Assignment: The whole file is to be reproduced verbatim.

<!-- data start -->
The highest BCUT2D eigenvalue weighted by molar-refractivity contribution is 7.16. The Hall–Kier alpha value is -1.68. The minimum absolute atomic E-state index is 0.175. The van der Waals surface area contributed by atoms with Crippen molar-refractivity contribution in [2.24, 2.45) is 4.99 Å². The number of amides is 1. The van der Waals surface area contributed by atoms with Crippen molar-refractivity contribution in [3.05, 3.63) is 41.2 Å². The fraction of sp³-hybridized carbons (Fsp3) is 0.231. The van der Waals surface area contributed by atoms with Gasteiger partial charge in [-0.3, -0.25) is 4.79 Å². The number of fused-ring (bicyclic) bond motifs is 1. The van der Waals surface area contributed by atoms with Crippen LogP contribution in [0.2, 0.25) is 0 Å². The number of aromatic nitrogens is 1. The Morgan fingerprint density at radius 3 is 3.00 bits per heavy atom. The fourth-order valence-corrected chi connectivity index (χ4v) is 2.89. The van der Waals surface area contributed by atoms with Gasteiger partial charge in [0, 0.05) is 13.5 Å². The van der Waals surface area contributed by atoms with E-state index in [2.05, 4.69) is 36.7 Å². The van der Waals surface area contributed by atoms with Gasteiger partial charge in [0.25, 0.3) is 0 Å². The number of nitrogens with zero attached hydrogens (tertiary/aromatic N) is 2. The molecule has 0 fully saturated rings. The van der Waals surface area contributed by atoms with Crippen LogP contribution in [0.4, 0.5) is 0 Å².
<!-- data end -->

The highest BCUT2D eigenvalue weighted by molar-refractivity contribution is 7.16. The Hall–Kier alpha value is -1.68. The minimum absolute atomic E-state index is 0.175. The van der Waals surface area contributed by atoms with Crippen molar-refractivity contribution in [2.24, 2.45) is 4.99 Å². The number of amides is 1. The van der Waals surface area contributed by atoms with Crippen molar-refractivity contribution in [3.05, 3.63) is 41.2 Å². The fraction of sp³-hybridized carbons (Fsp3) is 0.231. The van der Waals surface area contributed by atoms with Gasteiger partial charge in [-0.3, -0.25) is 4.79 Å². The number of fused-ring (bicyclic) bond motifs is 1. The van der Waals surface area contributed by atoms with Crippen LogP contribution in [0.2, 0.25) is 0 Å². The number of aromatic nitrogens is 1. The Morgan fingerprint density at radius 3 is 3.00 bits per heavy atom. The fourth-order valence-corrected chi connectivity index (χ4v) is 2.89. The van der Waals surface area contributed by atoms with Gasteiger partial charge in [0, 0.05) is 13.5 Å². The van der Waals surface area contributed by atoms with E-state index in [2.05, 4.69) is 36.7 Å². The van der Waals surface area contributed by atoms with Gasteiger partial charge in [0.25, 0.3) is 0 Å². The number of nitrogens with zero attached hydrogens (tertiary/aromatic N) is 2. The molecule has 0 fully saturated rings. The van der Waals surface area contributed by atoms with Crippen LogP contribution in [0.4, 0.5) is 0 Å².